PMC justice

Here is an interesting read.  Kathrine J. Chapman, The Untouchables: Private Military Contractors’ Criminal Accountability under the UCMJ, 63 VANDERBILT L. REV. 1047 (2010).

The author argues that:

PMCs must be held accountable for their criminal actions, not merely to provide personal justice for those injured by their crimes, but also for the strategic objectives of organizing the U.S. military’s
available manpower effectively and retaining the support of citizens both domestic and abroad. At the same time, it is simply impractical to bring criminal sanctions against all PMCs for every possible crime
that they might commit. Criminal sanctions against contractors should, at the very least, reach egregious crimes and should focus on quasi-military PMCs. Operating at the battlefront, quasi-military PMCs pose the greatest threat to the U.S. military’s ability to control the contingency operation. Additionally, because they bear arms and wear uniforms like members of the U.S. military, the local populace is more likely to attribute their actions to the U.S. military. By providing justice for victims, criminal sanctions will further the strategic goal of winning the locals’ support and trust during counterinsurgency efforts.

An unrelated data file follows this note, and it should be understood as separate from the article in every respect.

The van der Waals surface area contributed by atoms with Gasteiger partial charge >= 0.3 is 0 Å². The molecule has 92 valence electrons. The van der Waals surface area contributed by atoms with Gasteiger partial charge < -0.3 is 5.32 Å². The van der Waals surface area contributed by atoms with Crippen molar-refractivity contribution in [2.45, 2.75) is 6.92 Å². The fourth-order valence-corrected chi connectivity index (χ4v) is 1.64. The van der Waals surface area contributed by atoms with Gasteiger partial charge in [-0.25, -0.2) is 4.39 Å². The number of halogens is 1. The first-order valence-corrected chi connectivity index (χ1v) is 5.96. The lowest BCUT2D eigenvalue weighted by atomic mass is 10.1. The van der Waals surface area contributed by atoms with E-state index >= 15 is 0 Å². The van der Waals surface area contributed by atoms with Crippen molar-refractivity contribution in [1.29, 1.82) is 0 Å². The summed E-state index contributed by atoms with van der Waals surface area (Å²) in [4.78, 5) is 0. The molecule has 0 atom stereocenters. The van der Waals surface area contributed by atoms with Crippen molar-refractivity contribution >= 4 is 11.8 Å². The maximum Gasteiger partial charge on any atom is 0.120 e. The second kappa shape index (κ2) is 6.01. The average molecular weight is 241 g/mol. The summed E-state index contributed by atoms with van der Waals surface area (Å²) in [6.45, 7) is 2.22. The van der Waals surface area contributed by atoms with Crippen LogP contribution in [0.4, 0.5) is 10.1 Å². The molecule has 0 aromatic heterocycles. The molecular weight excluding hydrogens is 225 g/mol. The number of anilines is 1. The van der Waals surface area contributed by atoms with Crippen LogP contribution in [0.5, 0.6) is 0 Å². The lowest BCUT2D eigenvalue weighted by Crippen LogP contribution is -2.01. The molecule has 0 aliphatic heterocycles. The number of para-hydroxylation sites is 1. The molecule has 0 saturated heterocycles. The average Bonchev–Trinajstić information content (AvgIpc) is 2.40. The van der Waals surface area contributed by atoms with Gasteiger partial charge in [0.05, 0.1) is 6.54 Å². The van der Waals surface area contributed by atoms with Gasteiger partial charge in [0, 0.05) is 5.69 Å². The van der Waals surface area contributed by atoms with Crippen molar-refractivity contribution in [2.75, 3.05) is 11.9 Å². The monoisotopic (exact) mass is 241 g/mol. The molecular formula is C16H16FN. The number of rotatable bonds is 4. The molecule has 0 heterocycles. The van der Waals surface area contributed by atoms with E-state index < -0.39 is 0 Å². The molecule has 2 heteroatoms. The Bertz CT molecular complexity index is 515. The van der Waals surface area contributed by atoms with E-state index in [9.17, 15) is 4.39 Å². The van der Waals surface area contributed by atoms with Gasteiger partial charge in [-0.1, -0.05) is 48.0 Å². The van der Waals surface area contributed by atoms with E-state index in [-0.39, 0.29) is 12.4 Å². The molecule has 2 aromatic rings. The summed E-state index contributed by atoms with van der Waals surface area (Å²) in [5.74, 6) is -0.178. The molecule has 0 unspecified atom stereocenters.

The author argues that:

the UCMJ can be applied constitutionally if three limitations exist: (1) its application must be stated expressly in the contractors’ contracts; (2) it can only apply to quasi-military PMCs; and (3) it must, at least initially, be restricted to noncapital crimes with civilian analogues.